By Maj. William Carraway
| Georgia National Guard | April 3, 2020
Col. John Till, safety officer for the Georgia Department of Defense, briefs an infection-control team of Georgia Army National Guard Soldiers from the Marietta-based 201st Regional Support Group and Macon-based 48th Infantry Brigade Combat Team at the Clay National Guard Center in Marietta, March 31, 2020. The team will disinfect nursing homes to limit the spread of the coronavirus. (Photo by Maj. William Carraway)
Georgia Army National Guard Soldiers of the Cordele-based Company C, 2nd Battalion, 121st Infantry Regiment, disinfect common areas in a long-term care facility in Dawson, Ga., April 2, 2020. (Photo by 2nd Lt. George Peagler)
MARIETTA, Ga. – The Georgia National Guard is sending infection-control teams to nursing homes around the state to help limit the spread of COVID-19.
"Our mission is to assist in disinfecting nursing homes," said Col. John Till, safety officer for the Georgia Department of Defense, who is training the teams. "We are going to help decontaminate and disinfect rooms in which these citizens are quarantined to prevent the spread of the coronavirus."
Long-term care residents are vulnerable to illnesses that can be caused or exacerbated by COVID-19. The Georgia Department of Public Health says the number of cases in these facilities grows daily. Among the precautions advised by the health department is frequent cleaning with disinfectants registered by the Environmental Protection Agency.
Till and members of his team use a disinfectant process that incorporates a solution approved by the EPA, following protocols of the Centers for Disease Control and Prevention and the health department. Till said his team has used the process to safely disinfect five buildings and more than 150 rooms at Georgia Guard facilities.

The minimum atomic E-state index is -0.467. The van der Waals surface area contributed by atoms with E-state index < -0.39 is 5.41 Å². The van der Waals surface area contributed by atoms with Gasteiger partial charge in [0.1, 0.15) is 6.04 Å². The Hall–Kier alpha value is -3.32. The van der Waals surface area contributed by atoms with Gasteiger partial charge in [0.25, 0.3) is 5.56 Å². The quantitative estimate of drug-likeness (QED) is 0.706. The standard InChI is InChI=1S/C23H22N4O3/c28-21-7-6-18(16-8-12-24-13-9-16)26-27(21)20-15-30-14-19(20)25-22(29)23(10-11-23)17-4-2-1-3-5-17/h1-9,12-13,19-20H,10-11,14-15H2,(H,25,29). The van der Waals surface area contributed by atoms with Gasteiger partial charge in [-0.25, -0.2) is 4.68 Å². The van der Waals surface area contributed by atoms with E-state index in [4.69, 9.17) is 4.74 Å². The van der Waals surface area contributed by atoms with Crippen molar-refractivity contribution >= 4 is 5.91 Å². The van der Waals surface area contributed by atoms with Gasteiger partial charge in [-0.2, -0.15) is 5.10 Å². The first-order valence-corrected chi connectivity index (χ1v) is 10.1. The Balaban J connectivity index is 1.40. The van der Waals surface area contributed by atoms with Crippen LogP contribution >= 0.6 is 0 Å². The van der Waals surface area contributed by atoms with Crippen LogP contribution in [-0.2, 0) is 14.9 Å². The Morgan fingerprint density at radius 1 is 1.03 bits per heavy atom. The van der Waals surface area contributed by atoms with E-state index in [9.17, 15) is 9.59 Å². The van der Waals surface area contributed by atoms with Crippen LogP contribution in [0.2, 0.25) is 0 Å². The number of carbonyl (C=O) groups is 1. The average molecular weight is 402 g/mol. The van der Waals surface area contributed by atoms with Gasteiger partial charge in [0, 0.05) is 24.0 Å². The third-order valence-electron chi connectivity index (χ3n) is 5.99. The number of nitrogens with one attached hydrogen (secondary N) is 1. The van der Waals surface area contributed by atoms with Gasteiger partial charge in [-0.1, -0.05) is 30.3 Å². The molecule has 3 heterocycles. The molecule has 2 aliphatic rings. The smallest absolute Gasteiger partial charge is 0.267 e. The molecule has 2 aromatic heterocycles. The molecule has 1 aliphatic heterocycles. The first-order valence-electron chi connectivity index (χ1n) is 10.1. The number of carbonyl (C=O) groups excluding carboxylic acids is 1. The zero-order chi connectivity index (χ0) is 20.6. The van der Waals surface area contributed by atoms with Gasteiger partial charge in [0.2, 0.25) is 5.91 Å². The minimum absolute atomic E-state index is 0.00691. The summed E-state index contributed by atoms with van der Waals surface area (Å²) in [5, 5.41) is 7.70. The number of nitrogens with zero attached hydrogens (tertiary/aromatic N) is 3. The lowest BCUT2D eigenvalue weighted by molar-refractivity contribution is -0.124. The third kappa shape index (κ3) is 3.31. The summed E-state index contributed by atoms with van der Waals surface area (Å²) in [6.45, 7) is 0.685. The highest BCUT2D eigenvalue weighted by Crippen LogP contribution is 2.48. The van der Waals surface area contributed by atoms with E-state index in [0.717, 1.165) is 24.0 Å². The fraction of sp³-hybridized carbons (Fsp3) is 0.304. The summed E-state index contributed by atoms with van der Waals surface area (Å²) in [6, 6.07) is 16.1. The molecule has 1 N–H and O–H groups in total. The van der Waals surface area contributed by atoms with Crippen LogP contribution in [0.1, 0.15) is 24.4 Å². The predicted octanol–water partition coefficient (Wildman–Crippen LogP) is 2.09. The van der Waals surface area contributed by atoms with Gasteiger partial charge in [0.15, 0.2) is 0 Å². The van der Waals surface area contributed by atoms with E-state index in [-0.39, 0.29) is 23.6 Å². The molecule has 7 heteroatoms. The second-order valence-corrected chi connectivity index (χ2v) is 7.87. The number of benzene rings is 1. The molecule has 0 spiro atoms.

"We are able to scale a number of teams as the demand requires," he said. "We will start with two teams who will then train all the teams that follow."
The infection control teams are the latest example of innovation by Georgia National Guard leaders and planners. These teams did not exist a week ago. They follow in the footsteps of the Georgia National Guard's medical assistance teams (MATS), which are embedded at hospitals across Georgia. The MATs, composed of Georgia National Guard Soldiers and Airmen with backgrounds in medicine and health, were created and employed the past two weeks.
"The Georgia National Guard stands ready to assist any long-term care facility in this time of need through staff training and implementation of infectious disease control measures," said Maj. Gen. Tom Carden, the adjutant general of the Georgia National Guard. "Our training has prepared us to fight this virus, and we are eager to lend a hand in this battle."
More than 600 service members of the Georgia Department of Defense are supporting coronavirus response missions across the state. The Soldiers, Airmen and State Defense Force volunteers are supporting MATs, food bank operations, isolation facilities and staffing the Georgia Emergency Management Agency's state operations center in Atlanta.
The Georgia National Guard expects to send additional teams to nursing homes in south and northwest Georgia while continuing to work with state government and public and private institutions to save lives and alleviate suffering.